Rowdy Tellez – Key Statcast Metrics – 2018 vs 2019

I don’t how much this actually matters, but it likely suggests we haven’t seen the real Tellez yet. He’s not likely to be that 151 wRC+ hitter he was in a brief 2018 cameo, but I don’t think he’s likely to be the hitter his 2019 slash line indicated he was either. Again, expected stats aren’t everything and shouldn’t be treated as the be-all, end-all, but Tellez’s batted-ball stats give me confidence that he should perform well when he makes contact, and there is a solid foundation upon which he can build.

While these are good signs, there is more to hitting than just what happens when you put the ball in play. Hitting it hard is always a good thing, and Tellez does it well, which is good to see. What makes the hitters he was compared to in the earlier tables really stand out is that there is more to their profiles. In plain English, they stand out because of their plate discipline, which is where Tellez’s biggest weakness lies.

For him to make a true impact, he’ll need to improve his plate discipline. Upon being demoted to Triple-A Buffalo in mid-July, Tellez’s on-base percentage was just .280, with walk and strikeout rates of 5.9% and 29.0%, respectively. Unless you’re Javier Baez, you’re not going to have much success with rates like those. His struggles in the plate-discipline department are odd, though, as he never really struggled with that in the minors. His strikeout rates usually were slightly below 20% in all levels, and while he was never a prolific walker in his minor league career, it usually sat around 10%, which is not great, but not bad either.

While on assignment in Buffalo, Tellez credited working with hitting coach and former major leaguer Corey Hart with helping him get back to who he usually was as a hitter. He walked at a 12.8% clip in Buffalo, and his OBP surged to .450 in that 26-game stint there. While those minor league stats are just that—minor league stats—and should be taken with a grain of salt, sometimes a short trip back to the minor leagues works for young hitters. Tellez is obviously too good for Triple-A at this point (especially a Triple-A that uses the juiced MLB ball), but his going back and working with a hitting coach he had worked well with previously surely couldn’t have hurt. He didn’t all of a sudden become a plate-discipline wizard upon his return in August, but he did improve:

Everything to the right of the vertical black line are games after Tellez’s recall in August. Right away there were improvements in his walk rate—before a drop that corresponded with a higher strikeout rate—but he ended the season with a very encouraging drop that saw his O-Swing rate fall to its lowest point of the season, and his strikeout rate drop to a near season low, with a jump in walk rate to go along with it. His 9.8% walk rate in the second half of the season was more in line with his minor league numbers, which is a good sign. Additionally, the 3.8-point positive increase in walk rate from the first half to the second half of 2019 was one of the largest in baseball, as it put him inside the top-20 biggest improvers.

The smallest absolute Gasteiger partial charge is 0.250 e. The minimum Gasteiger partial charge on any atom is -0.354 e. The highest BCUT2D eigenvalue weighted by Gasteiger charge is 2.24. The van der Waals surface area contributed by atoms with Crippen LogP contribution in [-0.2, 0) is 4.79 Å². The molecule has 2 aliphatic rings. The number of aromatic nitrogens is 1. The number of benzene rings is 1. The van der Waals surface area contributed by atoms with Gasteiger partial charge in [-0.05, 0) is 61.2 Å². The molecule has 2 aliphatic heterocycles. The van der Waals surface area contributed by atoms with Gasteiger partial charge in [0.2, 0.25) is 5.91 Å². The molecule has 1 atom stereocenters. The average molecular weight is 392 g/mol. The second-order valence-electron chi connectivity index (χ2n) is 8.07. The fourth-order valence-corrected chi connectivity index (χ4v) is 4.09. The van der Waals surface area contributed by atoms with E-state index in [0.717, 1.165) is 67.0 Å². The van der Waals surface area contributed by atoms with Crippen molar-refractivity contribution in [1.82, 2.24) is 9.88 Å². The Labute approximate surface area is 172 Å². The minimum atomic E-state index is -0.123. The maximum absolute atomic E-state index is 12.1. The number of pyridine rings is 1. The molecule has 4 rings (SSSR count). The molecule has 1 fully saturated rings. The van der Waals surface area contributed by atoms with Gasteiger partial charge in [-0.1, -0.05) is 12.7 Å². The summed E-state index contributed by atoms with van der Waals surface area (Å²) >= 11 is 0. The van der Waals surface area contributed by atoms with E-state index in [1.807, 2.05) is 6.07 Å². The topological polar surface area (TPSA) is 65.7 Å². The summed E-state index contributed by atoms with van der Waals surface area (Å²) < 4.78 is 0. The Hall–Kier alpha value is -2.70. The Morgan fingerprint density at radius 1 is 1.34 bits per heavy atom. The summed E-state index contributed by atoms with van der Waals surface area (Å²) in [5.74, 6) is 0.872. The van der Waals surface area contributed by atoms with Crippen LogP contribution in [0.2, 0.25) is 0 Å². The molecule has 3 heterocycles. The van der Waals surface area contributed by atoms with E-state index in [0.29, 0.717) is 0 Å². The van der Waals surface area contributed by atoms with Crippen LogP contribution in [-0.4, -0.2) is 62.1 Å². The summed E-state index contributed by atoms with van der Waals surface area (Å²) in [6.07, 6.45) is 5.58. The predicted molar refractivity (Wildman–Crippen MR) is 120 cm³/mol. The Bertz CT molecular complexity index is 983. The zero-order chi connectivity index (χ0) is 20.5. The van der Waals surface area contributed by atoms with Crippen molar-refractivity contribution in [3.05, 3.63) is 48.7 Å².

Seeing that Tellez was able to make improvements in his weakest area is definitely a good sign; now it’ll be up to him to make it stick over a whole season. It’s not that a 9.8% walk rate is amazing because it’s not, but if he can maintain that, it would make him a better overall hitter.

How he hits the ball gives me confidence that he can get good results upon putting the ball in play. He hits the ball hard, as his rate of barreled and solid contact is toward the top of the overall league leaderboard. Additionally, he hits a lot of fly balls and line drives, which combined with his strong exit-velocity figures, should be a recipe for success. Going forward, if he can maintain, or even improve the level of plate discipline that he showed in the back half of the 2019 season, I think he should profile as an above-average hitter.

Tellez isn’t likely to become a star, but I do think he has more potential and that he’s been better than what he’s shown. As the Toronto Blue Jays go through the next stages of their rebuild and move closer to their contention window, I imagine they would like to know who their first baseman of the future will be. Tellez may or may not be that guy, but he at least deserves a full season’s look.

(Photo by Mark LoMoglio/Icon Sportswire)

Matt Wallach

Matt studied accounting at UAlbany, is a Yankee fan, and writes for Pitcher List and Rotoballer where he can work with even more numbers to analyze baseball players, which is a lot more fun.